From a young age we have been conditioned to believe that sleep is associated with a healthy mind. Most of the research around sleep looks at the negative effects of not getting enough sleep in the traditional way – lying down and in the darkness hours.
Do we have unrealistic expectations of sleep?
Sleep deprivation can take away our positive and caring thoughts and make us focus on negative ones. Just one night of disordered sleep heightens our responses to fearful or angry faces, whilst at the same time lowering our responses to sad faces. But does that response last and is it in any way structural to our long term wellbeing?
Research suggests that every second adult in the Western world experiences some kind of sleep disturbance. If alterations in sleep are so common, why are they called disturbances? We know that sleep is important for brain development but past adolescence there is very little evidence about how much and what type of sleep we need beyond the 4 or so hours our brains need to recharge. Even the National Sleep Foundation keeps on lowering its recommendations on the time we need to sleep.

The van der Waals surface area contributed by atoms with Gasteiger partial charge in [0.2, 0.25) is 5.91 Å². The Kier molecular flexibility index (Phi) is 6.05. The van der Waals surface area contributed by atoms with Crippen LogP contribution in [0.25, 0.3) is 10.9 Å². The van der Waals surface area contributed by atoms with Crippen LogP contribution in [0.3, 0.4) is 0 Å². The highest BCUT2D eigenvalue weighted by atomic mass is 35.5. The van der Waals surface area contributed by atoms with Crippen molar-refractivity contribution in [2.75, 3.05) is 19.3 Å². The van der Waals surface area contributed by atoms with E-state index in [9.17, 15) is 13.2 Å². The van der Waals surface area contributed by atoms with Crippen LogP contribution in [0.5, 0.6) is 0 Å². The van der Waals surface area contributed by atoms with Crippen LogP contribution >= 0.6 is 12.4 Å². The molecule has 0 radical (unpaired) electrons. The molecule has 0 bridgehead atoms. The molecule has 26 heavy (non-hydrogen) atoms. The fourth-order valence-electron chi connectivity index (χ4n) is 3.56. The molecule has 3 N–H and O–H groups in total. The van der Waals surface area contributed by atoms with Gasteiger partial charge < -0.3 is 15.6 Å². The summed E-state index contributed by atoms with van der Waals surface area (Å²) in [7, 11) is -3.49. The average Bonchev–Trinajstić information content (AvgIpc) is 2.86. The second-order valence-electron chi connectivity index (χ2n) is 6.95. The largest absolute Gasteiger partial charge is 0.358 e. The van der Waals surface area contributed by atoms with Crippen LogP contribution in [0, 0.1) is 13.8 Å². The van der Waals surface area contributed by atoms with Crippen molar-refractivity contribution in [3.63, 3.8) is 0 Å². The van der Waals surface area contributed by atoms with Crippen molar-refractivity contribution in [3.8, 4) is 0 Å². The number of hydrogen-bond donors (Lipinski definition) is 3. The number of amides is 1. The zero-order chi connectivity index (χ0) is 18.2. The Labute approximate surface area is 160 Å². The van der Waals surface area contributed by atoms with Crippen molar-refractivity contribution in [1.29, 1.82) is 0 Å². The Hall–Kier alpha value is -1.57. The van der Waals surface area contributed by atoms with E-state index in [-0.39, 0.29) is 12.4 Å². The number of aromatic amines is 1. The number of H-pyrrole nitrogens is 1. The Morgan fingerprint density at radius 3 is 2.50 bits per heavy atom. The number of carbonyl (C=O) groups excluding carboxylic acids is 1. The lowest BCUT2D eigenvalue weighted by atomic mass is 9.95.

Now it is acceptable as an adult to have only six hours sleep a night and if you are over 64 years old that drops to five hours. If so many people don’t sleep the way a panel of 13 experts and several prestigious organizations suggest, do we have unrealistic expectations of sleep?
Like sadness when it becomes chronic and is called depression, and anger when it becomes destructive and turns into cyberbullying, sleep disorders are only significant when they affect what we do and how we relate to others. Definitions may help us label the problem, but sleep is more than counting the hours of unconsciousness and assigning a very subjective label of “good”. What really matters are the outcomes of too little effective sleep.